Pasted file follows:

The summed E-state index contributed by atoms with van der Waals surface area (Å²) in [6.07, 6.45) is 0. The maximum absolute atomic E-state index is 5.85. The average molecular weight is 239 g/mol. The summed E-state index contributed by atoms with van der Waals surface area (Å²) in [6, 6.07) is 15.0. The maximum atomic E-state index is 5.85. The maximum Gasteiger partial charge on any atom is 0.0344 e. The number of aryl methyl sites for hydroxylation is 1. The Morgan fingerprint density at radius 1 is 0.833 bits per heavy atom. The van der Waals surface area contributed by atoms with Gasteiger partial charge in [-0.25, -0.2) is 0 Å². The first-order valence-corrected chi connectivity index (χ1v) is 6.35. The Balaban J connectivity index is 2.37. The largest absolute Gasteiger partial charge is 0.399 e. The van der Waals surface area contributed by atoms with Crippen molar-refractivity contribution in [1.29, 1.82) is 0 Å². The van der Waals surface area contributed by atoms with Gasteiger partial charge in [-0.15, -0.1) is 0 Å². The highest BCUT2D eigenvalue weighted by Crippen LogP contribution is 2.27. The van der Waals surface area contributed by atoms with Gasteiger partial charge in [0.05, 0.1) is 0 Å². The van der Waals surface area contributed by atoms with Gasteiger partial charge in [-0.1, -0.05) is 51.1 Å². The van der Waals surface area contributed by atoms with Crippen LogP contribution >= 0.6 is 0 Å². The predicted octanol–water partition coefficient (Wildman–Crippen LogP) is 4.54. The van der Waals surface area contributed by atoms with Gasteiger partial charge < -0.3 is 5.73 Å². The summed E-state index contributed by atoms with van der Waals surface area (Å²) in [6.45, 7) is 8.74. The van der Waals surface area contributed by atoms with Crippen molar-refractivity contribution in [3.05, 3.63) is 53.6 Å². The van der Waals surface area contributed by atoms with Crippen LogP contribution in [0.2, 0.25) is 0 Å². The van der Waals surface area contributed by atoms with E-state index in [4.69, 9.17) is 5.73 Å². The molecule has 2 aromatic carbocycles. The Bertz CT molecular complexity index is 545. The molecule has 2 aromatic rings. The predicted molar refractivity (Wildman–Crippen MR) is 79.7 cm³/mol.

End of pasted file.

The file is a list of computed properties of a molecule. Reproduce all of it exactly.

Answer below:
The summed E-state index contributed by atoms with van der Waals surface area (Å²) in [6.07, 6.45) is 0. The maximum absolute atomic E-state index is 5.85. The average molecular weight is 239 g/mol. The summed E-state index contributed by atoms with van der Waals surface area (Å²) in [6, 6.07) is 15.0. The maximum atomic E-state index is 5.85. The maximum Gasteiger partial charge on any atom is 0.0344 e. The number of aryl methyl sites for hydroxylation is 1. The Morgan fingerprint density at radius 1 is 0.833 bits per heavy atom. The van der Waals surface area contributed by atoms with Gasteiger partial charge in [-0.25, -0.2) is 0 Å². The first-order valence-corrected chi connectivity index (χ1v) is 6.35. The Balaban J connectivity index is 2.37. The largest absolute Gasteiger partial charge is 0.399 e. The van der Waals surface area contributed by atoms with Crippen molar-refractivity contribution in [1.29, 1.82) is 0 Å². The van der Waals surface area contributed by atoms with Gasteiger partial charge in [-0.15, -0.1) is 0 Å². The highest BCUT2D eigenvalue weighted by Crippen LogP contribution is 2.27. The van der Waals surface area contributed by atoms with Gasteiger partial charge in [0.05, 0.1) is 0 Å². The van der Waals surface area contributed by atoms with Gasteiger partial charge in [-0.1, -0.05) is 51.1 Å². The van der Waals surface area contributed by atoms with Crippen LogP contribution >= 0.6 is 0 Å². The predicted octanol–water partition coefficient (Wildman–Crippen LogP) is 4.54. The van der Waals surface area contributed by atoms with Gasteiger partial charge < -0.3 is 5.73 Å². The summed E-state index contributed by atoms with van der Waals surface area (Å²) in [6.45, 7) is 8.74. The van der Waals surface area contributed by atoms with Crippen molar-refractivity contribution in [3.05, 3.63) is 53.6 Å². The van der Waals surface area contributed by atoms with Crippen LogP contribution in [0.2, 0.25) is 0 Å². The van der Waals surface area contributed by atoms with E-state index in [4.69, 9.17) is 5.73 Å². The molecule has 2 aromatic carbocycles. The Bertz CT molecular complexity index is 545. The molecule has 2 aromatic rings. The predicted molar refractivity (Wildman–Crippen MR) is 79.7 cm³/mol.